At the integration stage, the funds are reintroduced to the financial system in order to purchase assets or fund other criminal activities or even legitimate businesses.


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For the purposes of bitcoin compliance, placement is the critical stage we care the most about, because this is the time where a criminal may attempt to use your business to covert a sum of ill-gotten gains into bitcoin or some other cryptocurrency to help it “disappear” into the financial system.

Businesses may also unwittingly become part of a layering scheme where they are used “move money around” in an attempt to obscure the paper trail.

In any case, businesses have several AML tools they can (and by law, must) deploy to identify possible instances of bitcoin money laundering.

Though what follows is by no means an exhaustive list, here are some of the major tools in our arsenal against financial crime.

The role of businesses in combating bitcoin money laundering

Like we said above, businesses are required by law to set up an AML program and associated policies.

Every business model is different. Depending on services offered and areas of operation, an AML program and associated policies will end up being as unique as your operation.

Still, every AML program that satisfies regulatory compliance requirements will involve, among other things, the following:

A Know Your Customer (KYC) cryptocurrency policy

Know Your Customer (KYC) refers to a policy and associated set of practices designed to collect certain information about customers and their transactions. Included in these practices are the verification of customer identification, and potentially a cross-reference search of sanctions lists.

KYC helps in the fight against money laundering by enabling businesses to understand their customers and their financial dealings, and to prevent them from being used, even unintentionally, by criminals to launder their funds.

If you’re looking for additional resources on this topic, we wrote a simple explainer of KYC in the context of cryptocurrency here, and extensively about its utility in combating financial crime in the crypto space.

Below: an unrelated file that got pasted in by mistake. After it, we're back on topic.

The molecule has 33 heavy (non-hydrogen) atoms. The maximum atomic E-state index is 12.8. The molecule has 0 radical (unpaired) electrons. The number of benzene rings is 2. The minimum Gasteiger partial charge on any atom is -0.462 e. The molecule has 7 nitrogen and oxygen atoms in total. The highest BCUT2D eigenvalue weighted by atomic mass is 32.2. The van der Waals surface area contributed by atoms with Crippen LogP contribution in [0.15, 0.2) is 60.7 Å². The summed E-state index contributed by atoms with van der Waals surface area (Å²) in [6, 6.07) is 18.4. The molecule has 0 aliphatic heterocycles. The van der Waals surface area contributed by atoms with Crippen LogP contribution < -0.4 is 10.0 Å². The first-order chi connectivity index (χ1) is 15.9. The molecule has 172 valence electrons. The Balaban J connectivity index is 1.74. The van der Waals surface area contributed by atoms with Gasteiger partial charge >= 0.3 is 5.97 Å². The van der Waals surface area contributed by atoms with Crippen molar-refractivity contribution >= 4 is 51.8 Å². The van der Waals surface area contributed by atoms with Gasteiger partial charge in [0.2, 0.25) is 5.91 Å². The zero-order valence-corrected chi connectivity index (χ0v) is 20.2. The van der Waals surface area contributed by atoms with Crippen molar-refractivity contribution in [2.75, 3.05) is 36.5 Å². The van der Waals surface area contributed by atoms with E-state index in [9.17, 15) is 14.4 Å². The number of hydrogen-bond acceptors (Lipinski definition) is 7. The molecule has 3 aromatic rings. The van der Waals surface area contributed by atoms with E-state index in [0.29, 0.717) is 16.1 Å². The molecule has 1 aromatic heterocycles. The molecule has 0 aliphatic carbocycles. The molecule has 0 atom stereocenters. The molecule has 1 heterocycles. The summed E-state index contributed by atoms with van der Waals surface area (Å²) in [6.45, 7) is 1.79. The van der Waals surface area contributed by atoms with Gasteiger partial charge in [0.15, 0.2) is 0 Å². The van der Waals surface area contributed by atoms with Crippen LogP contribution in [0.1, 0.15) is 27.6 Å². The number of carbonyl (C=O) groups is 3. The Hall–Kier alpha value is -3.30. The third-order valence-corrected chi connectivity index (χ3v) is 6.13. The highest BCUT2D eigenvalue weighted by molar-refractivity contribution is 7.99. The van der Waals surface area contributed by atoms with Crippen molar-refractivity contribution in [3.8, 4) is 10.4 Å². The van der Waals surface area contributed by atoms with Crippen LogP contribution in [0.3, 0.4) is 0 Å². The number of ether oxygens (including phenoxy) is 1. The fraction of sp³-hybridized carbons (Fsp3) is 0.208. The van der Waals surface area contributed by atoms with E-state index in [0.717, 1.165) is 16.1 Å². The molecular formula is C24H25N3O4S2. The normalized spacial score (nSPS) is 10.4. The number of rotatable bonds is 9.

Enhanced Due Diligence (EDD) protocols

Sometimes KYC is not enough. Certain customers and their activity may trigger something referred to in compliance as “enhanced due diligence,” which you can think of as KYC-plus.

Basically, EDD is for higher-risk customers (as determined by certain criteria), and requires more information to be collected, as well as recurring review.

For more information on this topic, we wrote an explainer piece here.

A system for transaction screening (cryptocurrency red flags)

Multiple transactions occurring in a 24-hour period, a phone number associated with a prepaid or VOIP phone, or expired customer identification are just one of many potential red flags your business may have in place to catch potentially suspicious transactions.

Like we said above, each business is unique and will have its own set of red flags based on the makeup and circumstances of their institution. We wrote more extensively about transaction monitoring here, and about red flags here.

A system for reporting suspicious activity

When a customer trips a red flag, you may need to file a report for the suspicious activity you detected.

The filing of suspicious activity reports (SARs) requires its own policy and procedure. Certain criteria must be met for the filing of a SAR, and there are also filing deadlines and recordkeeping requirements.

We wrote more extensively about SAR filing here.

A dedicated BSA compliance officer

Your business also needs someone to lead the AML compliance strategy and enforce your company’s policies and procedures on a daily basis.

If you’re a sole proprietor or just starting out, that might be you. But it’s a critical role that must be designated formally within the AML program.

To learn more about the BSA compliance officer role, you can check out our article on the topic here.

Key takeaways for bitcoin compliance

This post introduces some of the core concepts of AML compliance in a cryptocurrency setting. But it is in no way intended to be an exhaustive look at the topic.

Each business model will have its own unique considerations when it comes to crafting AML policy. The best way to make sure that no stone is unturned is to work with an AML consulting firm like BitAML. You can reach out for a free consultation, or with any questions, here.